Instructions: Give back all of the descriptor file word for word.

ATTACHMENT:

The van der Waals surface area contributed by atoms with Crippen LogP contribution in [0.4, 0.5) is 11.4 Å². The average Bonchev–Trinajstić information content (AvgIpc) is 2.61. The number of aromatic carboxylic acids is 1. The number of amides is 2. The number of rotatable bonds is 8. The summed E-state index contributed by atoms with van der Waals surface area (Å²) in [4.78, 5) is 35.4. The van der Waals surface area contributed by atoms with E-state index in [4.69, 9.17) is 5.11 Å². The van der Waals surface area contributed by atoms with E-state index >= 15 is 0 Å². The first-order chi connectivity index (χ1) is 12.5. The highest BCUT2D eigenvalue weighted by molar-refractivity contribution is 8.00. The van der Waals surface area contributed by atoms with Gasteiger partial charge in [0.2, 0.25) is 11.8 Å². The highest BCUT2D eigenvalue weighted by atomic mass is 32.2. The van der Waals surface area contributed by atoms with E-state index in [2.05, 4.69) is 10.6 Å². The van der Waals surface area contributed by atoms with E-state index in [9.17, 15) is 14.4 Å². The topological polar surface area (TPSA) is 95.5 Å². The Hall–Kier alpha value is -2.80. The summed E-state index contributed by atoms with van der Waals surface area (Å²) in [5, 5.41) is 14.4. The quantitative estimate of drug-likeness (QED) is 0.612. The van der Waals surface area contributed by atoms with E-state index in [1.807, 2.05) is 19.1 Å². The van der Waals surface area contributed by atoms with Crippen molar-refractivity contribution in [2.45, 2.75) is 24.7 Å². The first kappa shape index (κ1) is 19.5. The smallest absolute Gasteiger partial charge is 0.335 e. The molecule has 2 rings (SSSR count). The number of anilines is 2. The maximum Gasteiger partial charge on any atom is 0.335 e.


The van der Waals surface area contributed by atoms with Crippen LogP contribution in [0.4, 0.5) is 11.4 Å². The average Bonchev–Trinajstić information content (AvgIpc) is 2.61. The number of aromatic carboxylic acids is 1. The number of amides is 2. The number of rotatable bonds is 8. The summed E-state index contributed by atoms with van der Waals surface area (Å²) in [4.78, 5) is 35.4. The van der Waals surface area contributed by atoms with E-state index in [4.69, 9.17) is 5.11 Å². The van der Waals surface area contributed by atoms with E-state index >= 15 is 0 Å². The first-order chi connectivity index (χ1) is 12.5. The highest BCUT2D eigenvalue weighted by molar-refractivity contribution is 8.00. The van der Waals surface area contributed by atoms with Gasteiger partial charge in [0.2, 0.25) is 11.8 Å². The highest BCUT2D eigenvalue weighted by atomic mass is 32.2. The van der Waals surface area contributed by atoms with E-state index in [2.05, 4.69) is 10.6 Å². The van der Waals surface area contributed by atoms with E-state index in [9.17, 15) is 14.4 Å². The topological polar surface area (TPSA) is 95.5 Å². The Hall–Kier alpha value is -2.80. The summed E-state index contributed by atoms with van der Waals surface area (Å²) in [5, 5.41) is 14.4. The quantitative estimate of drug-likeness (QED) is 0.612. The van der Waals surface area contributed by atoms with E-state index in [1.807, 2.05) is 19.1 Å². The van der Waals surface area contributed by atoms with Crippen molar-refractivity contribution in [2.45, 2.75) is 24.7 Å². The first kappa shape index (κ1) is 19.5. The smallest absolute Gasteiger partial charge is 0.335 e. The molecule has 2 rings (SSSR count). The number of anilines is 2. The maximum Gasteiger partial charge on any atom is 0.335 e.